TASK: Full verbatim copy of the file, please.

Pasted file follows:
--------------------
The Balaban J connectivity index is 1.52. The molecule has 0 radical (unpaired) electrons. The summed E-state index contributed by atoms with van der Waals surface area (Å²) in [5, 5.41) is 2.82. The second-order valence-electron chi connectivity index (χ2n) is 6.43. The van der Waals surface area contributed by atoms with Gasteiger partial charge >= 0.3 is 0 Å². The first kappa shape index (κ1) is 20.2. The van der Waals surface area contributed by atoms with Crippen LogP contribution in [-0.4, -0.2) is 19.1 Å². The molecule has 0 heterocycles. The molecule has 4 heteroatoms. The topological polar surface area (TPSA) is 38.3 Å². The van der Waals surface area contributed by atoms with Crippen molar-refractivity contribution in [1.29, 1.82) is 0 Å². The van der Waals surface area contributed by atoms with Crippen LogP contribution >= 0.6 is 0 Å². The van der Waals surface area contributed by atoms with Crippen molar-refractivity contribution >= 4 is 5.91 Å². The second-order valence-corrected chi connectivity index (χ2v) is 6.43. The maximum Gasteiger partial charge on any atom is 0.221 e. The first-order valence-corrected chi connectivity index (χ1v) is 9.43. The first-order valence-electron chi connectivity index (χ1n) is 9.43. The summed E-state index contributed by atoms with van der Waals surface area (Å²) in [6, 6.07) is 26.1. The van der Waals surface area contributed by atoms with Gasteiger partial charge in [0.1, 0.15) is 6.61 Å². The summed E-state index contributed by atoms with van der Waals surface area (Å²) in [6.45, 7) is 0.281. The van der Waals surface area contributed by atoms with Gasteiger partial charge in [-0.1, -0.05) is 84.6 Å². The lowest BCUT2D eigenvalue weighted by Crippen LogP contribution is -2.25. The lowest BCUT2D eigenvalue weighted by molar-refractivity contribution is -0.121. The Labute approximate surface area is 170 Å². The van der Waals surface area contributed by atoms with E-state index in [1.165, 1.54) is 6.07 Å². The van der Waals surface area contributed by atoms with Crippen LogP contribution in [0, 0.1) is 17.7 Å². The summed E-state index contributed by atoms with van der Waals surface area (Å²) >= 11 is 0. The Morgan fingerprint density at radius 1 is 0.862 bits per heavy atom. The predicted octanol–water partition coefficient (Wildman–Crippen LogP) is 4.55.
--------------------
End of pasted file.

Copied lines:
The Balaban J connectivity index is 1.52. The molecule has 0 radical (unpaired) electrons. The summed E-state index contributed by atoms with van der Waals surface area (Å²) in [5, 5.41) is 2.82. The second-order valence-electron chi connectivity index (χ2n) is 6.43. The van der Waals surface area contributed by atoms with Gasteiger partial charge >= 0.3 is 0 Å². The first kappa shape index (κ1) is 20.2. The van der Waals surface area contributed by atoms with Crippen LogP contribution in [-0.4, -0.2) is 19.1 Å². The molecule has 0 heterocycles. The molecule has 4 heteroatoms. The topological polar surface area (TPSA) is 38.3 Å². The van der Waals surface area contributed by atoms with Crippen molar-refractivity contribution in [1.29, 1.82) is 0 Å². The van der Waals surface area contributed by atoms with Crippen LogP contribution >= 0.6 is 0 Å². The van der Waals surface area contributed by atoms with Crippen molar-refractivity contribution >= 4 is 5.91 Å². The second-order valence-corrected chi connectivity index (χ2v) is 6.43. The maximum Gasteiger partial charge on any atom is 0.221 e. The first-order valence-corrected chi connectivity index (χ1v) is 9.43. The first-order valence-electron chi connectivity index (χ1n) is 9.43. The summed E-state index contributed by atoms with van der Waals surface area (Å²) in [6, 6.07) is 26.1. The van der Waals surface area contributed by atoms with Gasteiger partial charge in [0.1, 0.15) is 6.61 Å². The summed E-state index contributed by atoms with van der Waals surface area (Å²) in [6.45, 7) is 0.281. The van der Waals surface area contributed by atoms with Gasteiger partial charge in [-0.1, -0.05) is 84.6 Å². The lowest BCUT2D eigenvalue weighted by Crippen LogP contribution is -2.25. The lowest BCUT2D eigenvalue weighted by molar-refractivity contribution is -0.121. The Labute approximate surface area is 170 Å². The van der Waals surface area contributed by atoms with E-state index in [1.165, 1.54) is 6.07 Å². The van der Waals surface area contributed by atoms with Crippen LogP contribution in [0, 0.1) is 17.7 Å². The summed E-state index contributed by atoms with van der Waals surface area (Å²) >= 11 is 0. The Morgan fingerprint density at radius 1 is 0.862 bits per heavy atom. The predicted octanol–water partition coefficient (Wildman–Crippen LogP) is 4.55.